Friday, July 1, 2022

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The U.S. Supreme Court strips the EPA's power to curb pollution, California takes a big step toward universal health care, and a Florida judge will temporarily block the state's 15-week abortion ban.

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SCOTUS significantly limits the Clean Air Act and rules against the "Stay in Mexico" policy, Judge Ketanji Brown Jackson is sworn in to office, and President Biden endorses a filibuster carveout for abortion rights.

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From flying saucers to bologna: America's summer festivals kick off, rural hospitals warn they do not have the necessities to respond in the post-Roe scramble, advocates work to counter voter suppression, and campaigns encourage midterm voting in Indian Country.

CT School Funding Proposal Improved, but Falling Short

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Friday, February 10, 2017   

HARTFORD, Conn. - Advocates for school-funding reform say Gov. Dannel Malloy's proposals are a step in the right direction but don't go far enough.

In his budget plan, Malloy called for ending the block-grant system of funding local school districts, and indicated that he wants to use enrollment in "HUSKY A," the state's Medicaid program for children, to more accurately represent populations of low-income students.

However, Michael Morton, communications manager for the Connecticut School Finance Project, said he thinks the governor's plan leaves a major obstacle to fair, transparent and equitable school funding in place.

"The biggest step that the state can take," he said, "is getting away from using 11 different funding formulas to fund its public schools."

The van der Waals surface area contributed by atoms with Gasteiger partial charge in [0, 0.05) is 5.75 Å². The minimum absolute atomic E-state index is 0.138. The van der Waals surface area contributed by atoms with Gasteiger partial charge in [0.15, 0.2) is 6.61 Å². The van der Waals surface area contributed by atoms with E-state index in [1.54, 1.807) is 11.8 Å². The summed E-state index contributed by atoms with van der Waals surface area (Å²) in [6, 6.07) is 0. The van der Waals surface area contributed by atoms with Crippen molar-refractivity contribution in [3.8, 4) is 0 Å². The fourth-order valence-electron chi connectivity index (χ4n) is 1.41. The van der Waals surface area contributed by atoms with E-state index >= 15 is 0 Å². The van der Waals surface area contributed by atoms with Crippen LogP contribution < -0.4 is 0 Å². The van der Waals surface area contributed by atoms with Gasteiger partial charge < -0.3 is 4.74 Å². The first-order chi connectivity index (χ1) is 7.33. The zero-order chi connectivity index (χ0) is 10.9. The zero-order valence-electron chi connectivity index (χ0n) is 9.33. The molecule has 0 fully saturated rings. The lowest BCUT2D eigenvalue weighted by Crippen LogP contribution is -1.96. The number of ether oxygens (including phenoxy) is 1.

According to the School Finance Project, the governor's proposal, although a good start, would not solve the fundamental challenges of the current school-finance system. Morton said a detailed analysis of the proposed changes shows they would drive more funding to some high-needs districts.

"So, you see Hartford, Waterbury, New Britain getting more resources," he said. "However, you'll see middle-income communities and even some high-needs communities, like New Haven, don't receive that same benefit."

The Office of Policy and Management has estimated that the governor's proposal would increase total state aid to education by about $21.4 million.

Morton emphasized that there's still a long way to go before the two-year spending plan is finalized.

"We are certainly very early in the process," he said, "and we'll be working with legislators to create a system that Connecticut can be proud of, and one that works for all of Connecticut's students."

More information is online at ctschoolfinance.org.


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